• P: principal – original amount (in dollars) you put into the account
      • r: interest rate (written as a decimal)
      • t: number of years the interest is compounded
  • The number e
    • e\approx 2.7182818284590...
    • The number e is an irrational number.
    • This means that its decimal representation goes on and on forever and does not repeat.
    • You can round the value of e to 2.718, unless otherwise instructed.
    • You can approximate e by substituting large values of n into the expression: (1+\frac{1}{n})^{n}
    • To evaluate e in the Windows calculator, type the exponent first, then “Inv,” then e^{x}.
      • Ex. Evaluate e^{-2}.
      • Type 2, \pm, Inv, e^{x}
      • Answer: 0.135
  • Example: You invest $500 in a savings account. The account pays 4% interest compounded continuously. How much money is in the account after 7 years?
    • P: $500
    • r: 0.04
    • t: 7
    • Setup: A(7)=500\bullet e^{7\bullet 0.04}
      • Simplify: A(7)=500\bullet e^{0.28}
      • Simplify: A(7)=500\bullet 1.3231298
      • Answer: $661.55

Examples

  • Ex 1. Find F(3), when F(x)=3^{x}
    • Substitute: F(3)=3^{3}
    • Answer: 3\bullet 3\bullet 3=27
  • Ex 2. Find F(3), when F(x)=(\frac{1}{6})^{x}
    • Substitute: F(3)=(\frac{1}{6})^{3}
    • Answer: (\frac{1}{6})\bullet (\frac{1}{6})\bullet (\frac{1}{6})=(\frac{1}{216})
  • Ex 3. Find F(4), when F(x)=(\frac{1}{3})\bullet 4^{x}
    • Substitute: F(4)=(\frac{1}{3})\bullet 4^{4}
    • Answer: (\frac{1}{3})\bullet 4\bullet 4\bullet 4\bullet 4=\frac{256}{3}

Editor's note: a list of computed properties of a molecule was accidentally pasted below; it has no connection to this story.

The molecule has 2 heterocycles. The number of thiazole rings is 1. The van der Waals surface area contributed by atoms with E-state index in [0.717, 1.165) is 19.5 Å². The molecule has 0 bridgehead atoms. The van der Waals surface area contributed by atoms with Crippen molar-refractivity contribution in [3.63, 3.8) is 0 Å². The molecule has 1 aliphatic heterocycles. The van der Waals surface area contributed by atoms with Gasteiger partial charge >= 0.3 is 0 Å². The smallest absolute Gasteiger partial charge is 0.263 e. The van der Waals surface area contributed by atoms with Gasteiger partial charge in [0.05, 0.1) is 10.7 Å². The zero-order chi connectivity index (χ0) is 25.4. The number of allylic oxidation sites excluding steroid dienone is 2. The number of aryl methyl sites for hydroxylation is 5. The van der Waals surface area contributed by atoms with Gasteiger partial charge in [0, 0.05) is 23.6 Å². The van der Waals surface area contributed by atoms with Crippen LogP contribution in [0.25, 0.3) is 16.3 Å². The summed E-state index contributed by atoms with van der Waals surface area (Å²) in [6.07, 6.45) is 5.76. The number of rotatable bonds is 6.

• Ex 4. Find F(3), when F(x)=4\bullet (\frac{1}{3})^{x}
    • Substitute: F(3)=4\bullet (\frac{1}{3})^{3}
    • Answer: 4\bullet (\frac{1}{3})\bullet (\frac{1}{3})\bullet (\frac{1}{3})
  • Ex 5. Find F(-4), when F(x)=2^{-4}
    • Substitute: F(-4)=\frac{1}{2^{4}}
    • Answer: (\frac{1}{2\bullet 2\bullet 2\bullet 2})=\frac{1}{16}
  • Ex 6. Find F(2), when F(x)=2\bullet (\frac{1}{2^{3t}})
    • Substitute: F(2)=2\bullet (\frac{1}{2^{3\bullet 2}})
    • Simplify: 2\bullet (\frac{1}{2^{6}})
    • Expand: 2\bullet (\frac{1}{2\bullet 2\bullet 2\bullet 2\bullet 2\bullet 2})
    • Answer: 2\bullet (\frac{1}{64})=\frac{1}{32}
  • Ex 7. How much would $200 invested at 6% interest compounded annually be worth after 6 years? Round your answer to the nearest cent.
    • Formula: A(t)=P(1+\frac{r}{n})^{nt}
    • Substitute: A(6)=200(1+\frac{0.06}{1})^{1\bullet 6}
    • Simplify: A(6)=200(1.06)^{6}
    • Simplify More: A(6)=200(1.06)^{6}
    • Answer: $283.70
  • Ex 8. How much would $500 invested at 6% interest compounded monthly be worth after 5 years? Round your answer to the nearest cent.
    • Formula: A(t)=P(1+\frac{r}{n})^{nt}
    • Substitute: A(5)=500(1+\frac{0.06}{12})^{12\bullet 5}
    • Simplify: A(5)=500(1+0.005)^{60}
    • Simplify More: A(5)=500(1.005)^{72}
    • Answer: $674.43
  • Ex 9. How much would $400 invested at 9% interest compounded continuously be worth after 3 years? Round your answer to the nearest cent.
    • Formula: A(t)=P\bullet e^{rt}
    • Substitute: A(3)=400\bullet e^{0.09\bullet 3}
    • Simplify: A(3)=400\bullet 2.718^{0.27}
    • Answer: $523.97

Permanent link to this article: http://newvillagegirlsacademy.org/math/?page_id=4621